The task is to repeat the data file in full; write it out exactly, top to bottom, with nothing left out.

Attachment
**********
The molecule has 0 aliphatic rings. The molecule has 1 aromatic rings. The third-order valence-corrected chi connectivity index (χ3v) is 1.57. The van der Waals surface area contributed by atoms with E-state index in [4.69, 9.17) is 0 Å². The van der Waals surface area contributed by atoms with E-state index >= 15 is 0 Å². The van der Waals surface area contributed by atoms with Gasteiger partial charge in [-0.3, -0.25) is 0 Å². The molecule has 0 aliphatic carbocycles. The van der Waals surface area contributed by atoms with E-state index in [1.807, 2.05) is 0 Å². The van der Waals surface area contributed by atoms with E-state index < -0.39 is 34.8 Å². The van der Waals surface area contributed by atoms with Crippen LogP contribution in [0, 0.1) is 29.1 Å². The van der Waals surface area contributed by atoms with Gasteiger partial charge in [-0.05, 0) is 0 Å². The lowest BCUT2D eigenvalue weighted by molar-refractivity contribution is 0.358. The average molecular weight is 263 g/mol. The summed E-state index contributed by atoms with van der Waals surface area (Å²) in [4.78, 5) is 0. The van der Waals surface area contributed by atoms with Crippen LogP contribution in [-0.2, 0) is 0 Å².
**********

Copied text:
The molecule has 0 aliphatic rings. The molecule has 1 aromatic rings. The third-order valence-corrected chi connectivity index (χ3v) is 1.57. The van der Waals surface area contributed by atoms with E-state index in [4.69, 9.17) is 0 Å². The van der Waals surface area contributed by atoms with E-state index >= 15 is 0 Å². The van der Waals surface area contributed by atoms with Gasteiger partial charge in [-0.3, -0.25) is 0 Å². The molecule has 0 aliphatic carbocycles. The van der Waals surface area contributed by atoms with E-state index in [1.807, 2.05) is 0 Å². The van der Waals surface area contributed by atoms with E-state index < -0.39 is 34.8 Å². The van der Waals surface area contributed by atoms with Crippen LogP contribution in [0, 0.1) is 29.1 Å². The van der Waals surface area contributed by atoms with Gasteiger partial charge in [-0.05, 0) is 0 Å². The lowest BCUT2D eigenvalue weighted by molar-refractivity contribution is 0.358. The average molecular weight is 263 g/mol. The summed E-state index contributed by atoms with van der Waals surface area (Å²) in [4.78, 5) is 0. The van der Waals surface area contributed by atoms with Crippen LogP contribution in [-0.2, 0) is 0 Å².